Monuments on the UNESCO World Heritage list – We are in good company
The sites on marked with the UNESCO sign are treasures of the highest order. Poland has managed to register thirteen sites on the UNESCO World Cultural and Natural Heritage List. This indeed is a rich collection which includes churches, castles, mines and national parks.
Poland was promoted to this elite group for the first time in 1978 when international experts praised the Old Town in Krakow and its wonderful urban layout, unchanged since medieval times.
After Krakow, other old town urban layouts in Warsaw, Zamosc and Torun were also added to the list. The capital has gained recognition for the outstanding post-war restoration of its old town. Zamosc enchanted with its perfectly preserved Renaissance buildings and Torun with its ubiquitous Gothic style. The cities were also joined by the Teutonic Order's castle in Malbork, one of the largest Gothic fortresses in the world.
There is no shortage of temples on the list. Apart from six wooden churches in the Lesser Poland and Subcarpatian regions or the chapels on the Kalwaria Zebrzydowska, there are also the 17th century Churche of Peace in Swidnica and Jawor which took their name to commemorate the peace ending the Thirty Years War after which the emperor allowed the Lutherans to erect these wooden structures outside the towns but only in one calendar year.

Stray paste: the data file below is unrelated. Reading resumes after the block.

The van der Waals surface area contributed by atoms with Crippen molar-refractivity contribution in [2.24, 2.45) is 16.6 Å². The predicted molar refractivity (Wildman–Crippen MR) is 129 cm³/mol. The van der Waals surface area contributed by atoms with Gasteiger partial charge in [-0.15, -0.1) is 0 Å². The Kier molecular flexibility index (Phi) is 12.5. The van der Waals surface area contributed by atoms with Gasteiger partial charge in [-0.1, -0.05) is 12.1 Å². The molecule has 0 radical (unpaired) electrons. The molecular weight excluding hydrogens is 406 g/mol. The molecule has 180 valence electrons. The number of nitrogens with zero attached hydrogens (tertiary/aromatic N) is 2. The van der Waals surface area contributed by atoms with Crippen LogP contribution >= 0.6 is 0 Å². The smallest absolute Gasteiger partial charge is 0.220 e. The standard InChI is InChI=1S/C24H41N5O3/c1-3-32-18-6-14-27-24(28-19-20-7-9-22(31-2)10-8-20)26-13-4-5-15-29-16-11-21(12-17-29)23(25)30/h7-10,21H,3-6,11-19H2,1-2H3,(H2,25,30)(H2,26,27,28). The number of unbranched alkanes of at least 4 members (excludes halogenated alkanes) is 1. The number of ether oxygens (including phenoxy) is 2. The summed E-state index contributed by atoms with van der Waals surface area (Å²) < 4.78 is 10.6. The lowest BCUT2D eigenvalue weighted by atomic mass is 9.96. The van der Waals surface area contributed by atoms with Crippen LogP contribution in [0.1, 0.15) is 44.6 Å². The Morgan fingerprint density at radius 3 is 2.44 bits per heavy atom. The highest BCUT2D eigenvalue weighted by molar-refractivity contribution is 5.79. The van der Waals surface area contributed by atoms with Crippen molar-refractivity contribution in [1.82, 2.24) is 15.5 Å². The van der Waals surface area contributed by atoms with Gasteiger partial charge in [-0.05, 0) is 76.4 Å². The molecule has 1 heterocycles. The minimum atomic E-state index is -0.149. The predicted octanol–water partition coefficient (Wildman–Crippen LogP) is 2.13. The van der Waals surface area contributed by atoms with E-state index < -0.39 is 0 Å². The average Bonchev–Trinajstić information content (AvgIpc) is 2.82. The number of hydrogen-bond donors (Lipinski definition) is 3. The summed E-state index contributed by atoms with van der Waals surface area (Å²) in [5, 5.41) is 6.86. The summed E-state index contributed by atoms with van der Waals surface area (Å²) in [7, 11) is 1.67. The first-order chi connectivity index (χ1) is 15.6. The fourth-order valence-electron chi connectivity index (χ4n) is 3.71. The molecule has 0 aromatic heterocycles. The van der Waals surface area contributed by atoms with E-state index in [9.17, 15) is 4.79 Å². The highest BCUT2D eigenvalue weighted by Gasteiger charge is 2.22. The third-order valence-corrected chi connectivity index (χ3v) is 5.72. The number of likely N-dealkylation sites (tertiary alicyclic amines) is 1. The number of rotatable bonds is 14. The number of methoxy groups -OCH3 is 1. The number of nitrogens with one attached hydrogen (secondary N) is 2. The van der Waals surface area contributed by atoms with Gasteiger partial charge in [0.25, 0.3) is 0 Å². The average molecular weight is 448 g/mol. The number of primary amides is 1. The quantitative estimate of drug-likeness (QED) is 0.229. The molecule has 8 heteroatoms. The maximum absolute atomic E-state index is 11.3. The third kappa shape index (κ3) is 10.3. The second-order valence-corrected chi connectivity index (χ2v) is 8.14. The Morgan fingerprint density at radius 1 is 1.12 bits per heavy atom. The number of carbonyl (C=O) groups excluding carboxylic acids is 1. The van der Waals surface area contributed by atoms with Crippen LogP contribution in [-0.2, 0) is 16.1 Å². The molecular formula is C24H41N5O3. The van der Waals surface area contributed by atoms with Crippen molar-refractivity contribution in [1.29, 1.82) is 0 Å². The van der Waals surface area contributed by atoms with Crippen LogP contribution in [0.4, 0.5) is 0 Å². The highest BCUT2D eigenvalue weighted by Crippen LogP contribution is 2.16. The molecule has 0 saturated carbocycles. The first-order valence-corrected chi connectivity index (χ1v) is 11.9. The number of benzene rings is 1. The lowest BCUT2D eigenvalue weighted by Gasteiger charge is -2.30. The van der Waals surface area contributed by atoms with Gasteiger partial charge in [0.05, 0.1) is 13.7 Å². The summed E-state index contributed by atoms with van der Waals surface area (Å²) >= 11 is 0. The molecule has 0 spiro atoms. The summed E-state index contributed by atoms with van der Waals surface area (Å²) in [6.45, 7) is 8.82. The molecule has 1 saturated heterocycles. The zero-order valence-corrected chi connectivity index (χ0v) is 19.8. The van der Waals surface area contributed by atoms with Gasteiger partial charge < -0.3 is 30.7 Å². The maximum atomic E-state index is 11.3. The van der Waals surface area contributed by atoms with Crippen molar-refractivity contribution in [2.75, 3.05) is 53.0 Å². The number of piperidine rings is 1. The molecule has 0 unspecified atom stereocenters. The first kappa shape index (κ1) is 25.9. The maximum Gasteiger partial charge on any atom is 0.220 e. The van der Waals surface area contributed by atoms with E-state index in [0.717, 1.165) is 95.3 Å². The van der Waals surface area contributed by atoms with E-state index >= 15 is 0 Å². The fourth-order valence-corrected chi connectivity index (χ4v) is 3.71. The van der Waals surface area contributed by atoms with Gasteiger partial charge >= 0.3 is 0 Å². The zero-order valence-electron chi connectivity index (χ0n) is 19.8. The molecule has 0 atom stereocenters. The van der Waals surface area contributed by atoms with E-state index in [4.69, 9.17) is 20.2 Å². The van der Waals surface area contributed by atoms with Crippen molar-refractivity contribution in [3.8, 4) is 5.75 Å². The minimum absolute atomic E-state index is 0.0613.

Natural wonder include the Bialowieza National Park, the best preserved primeval forest in this part of Europe or the Muzakowski Park, a beautiful 19th century English-style landscape park that can be found on the border of Poland with Germany.
An amazing and phenomenal entry is the medieval Salt Mine in Wieliczka the oldest industrial complex in Poland. To a completely separate category we must include the extermination camps of Auschwitz-Birkenau, which witnessed the murder of hundreds of thousands of Jews, Poles, Roma peoples and also victims of other nationalities.
The latest addition on the list is the Centennial Hall in Wroclaw which was added only in 2006. This structure, studied by architectural students from around the world, is the flagship example of modernism and a great technical achievement of the German architect Max Berg. The structure was erected in a novel fashion, for the beginning of the 20th century, from reinforced concrete.